Here's the dancing mermaids routine from #MissFisher Episode 1: Death Defying Feats, re-cut as a complete sequence. International fans, here is a little taste of what you can expect from the first Ep of Series 3 (without giving too much away of course..)
Posted by Miss Fisher's Murder Mysteries on Wednesday, 13 May 2015
During World War I, Berkeley served as a field artillery lieutenant. Watching soldiers drill may have inspired his later complex choreography. During the 1920s, Berkeley was a dance director for nearly two dozen Broadway musicals, including such hits as A Connecticut Yankee. As a choreographer, Berkeley was less concerned with the terpsichorean skill of his chorus girls as he was with their ability to form themselves into attractive geometric patterns. His musical numbers were among the largest and best-regimented on Broadway.
|The "By A Waterfall" production number from Footlight Parade (1933) made use of one of the largest soundstages ever built, constructed especially by Warner Bros. to film Berkeley's creations.|
|A typical Busby Berkeley geometrical arrangement of dancers, from Dames (1934).|
As the outsized musicals in which Berkeley specialized became passé, he turned to straight directing. The result was 1939's They Made Me a Criminal, one of John Garfield's best films. Berkeley had several well-publicized run-ins with MGM stars such as Judy Garland. In 1943, he was removed as director of Girl Crazy because of disagreements with Garland, although the lavish musical number "I Got Rhythm", which he directed, remained in the picture.
His next stop was at 20th Century-Fox for 1943's The Gang's All Here, in which Berkeley choreographed Carmen Miranda's "Lady in the Tutti-Frutti Hat" number. The film made money, but Berkeley and the Fox brass disagreed over budget matters. Berkeley returned to MGM in the late 1940s, where among many other accomplishments he conceived the Technicolor finales for the studio's Esther Williams films. Berkeley's final film as choreographer was MGM's Billy Rose's Jumbo (1962).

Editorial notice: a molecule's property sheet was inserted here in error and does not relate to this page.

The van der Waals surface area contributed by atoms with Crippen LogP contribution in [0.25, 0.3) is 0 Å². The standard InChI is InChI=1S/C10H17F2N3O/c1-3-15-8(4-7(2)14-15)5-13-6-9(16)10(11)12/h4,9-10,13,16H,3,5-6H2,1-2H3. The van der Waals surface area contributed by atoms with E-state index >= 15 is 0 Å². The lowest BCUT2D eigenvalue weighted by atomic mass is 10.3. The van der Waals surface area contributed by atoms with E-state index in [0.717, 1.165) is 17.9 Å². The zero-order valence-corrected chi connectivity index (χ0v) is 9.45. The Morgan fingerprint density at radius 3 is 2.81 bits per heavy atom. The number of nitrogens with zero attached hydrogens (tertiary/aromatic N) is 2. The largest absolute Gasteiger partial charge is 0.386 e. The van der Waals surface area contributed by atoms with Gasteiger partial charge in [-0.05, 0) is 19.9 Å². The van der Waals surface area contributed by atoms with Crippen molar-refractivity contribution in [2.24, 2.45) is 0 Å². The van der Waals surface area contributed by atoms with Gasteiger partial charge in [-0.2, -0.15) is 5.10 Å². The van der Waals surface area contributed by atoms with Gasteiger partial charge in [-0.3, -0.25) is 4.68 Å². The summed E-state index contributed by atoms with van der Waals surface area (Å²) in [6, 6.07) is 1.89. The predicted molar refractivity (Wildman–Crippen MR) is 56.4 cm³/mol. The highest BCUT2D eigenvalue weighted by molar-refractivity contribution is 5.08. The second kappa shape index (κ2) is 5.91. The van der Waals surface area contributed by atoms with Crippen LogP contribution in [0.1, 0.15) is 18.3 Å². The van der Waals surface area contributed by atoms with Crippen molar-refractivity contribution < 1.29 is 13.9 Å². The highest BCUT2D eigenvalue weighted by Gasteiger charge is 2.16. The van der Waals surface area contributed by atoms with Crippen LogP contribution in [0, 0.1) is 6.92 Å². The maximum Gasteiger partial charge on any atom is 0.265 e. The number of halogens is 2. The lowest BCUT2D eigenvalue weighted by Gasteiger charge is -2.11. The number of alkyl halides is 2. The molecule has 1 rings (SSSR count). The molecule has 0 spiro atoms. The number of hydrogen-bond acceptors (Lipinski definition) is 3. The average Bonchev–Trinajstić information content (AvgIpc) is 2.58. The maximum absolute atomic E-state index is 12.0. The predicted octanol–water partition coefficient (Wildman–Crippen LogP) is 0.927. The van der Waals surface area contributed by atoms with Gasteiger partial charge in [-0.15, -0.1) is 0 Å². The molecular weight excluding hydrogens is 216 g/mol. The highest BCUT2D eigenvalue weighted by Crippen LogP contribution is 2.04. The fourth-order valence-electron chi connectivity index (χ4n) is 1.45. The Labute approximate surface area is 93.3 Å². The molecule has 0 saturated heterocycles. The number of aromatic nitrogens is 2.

In the late 1960s, the camp craze brought the Berkeley musicals back to the forefront. He toured the college and lecture circuit, and even directed a 1930s-style cold medication commercial, complete with a top shot of a dancing clock. In his 75th year, Berkeley returned to Broadway to direct a successful revival of No No Nanette starring his old Warner Brothers colleague and "42nd Street" star Ruby Keeler; both also played cameos in the 1970 film The Phynx the same year.
Berkeley was inducted into the National Museum of Dance's Mr. & Mrs. Cornelius Vanderbilt Whitney Hall of Fame in 1988.
Berkeley was married six times and was survived by his wife Etta Dunn. He was also involved in an alienation of affections lawsuit in 1938 involving Carole Landis. In September 1935, Berkeley was the driver responsible for an automobile accident in which two people were killed, five seriously injured; Berkeley himself was badly cut and bruised. Berkeley, brought to court on a stretcher, heard testimony that Time magazine said made him wince:
'Witnesses testified that motorist Berkeley sped down Roosevelt Highway in Los Angeles County one night, changed lanes, crashing headlong into one car, sideswiped another. Some witnesses said they smelled liquor on him'.
After the first two trials for second degree murder ended with hung juries, he was acquitted in a third trial.
Berkeley died on March 14, 1976 in Palm Springs, California at the age of 80 from natural causes. He is buried in the Desert Memorial Park in Cathedral City, California.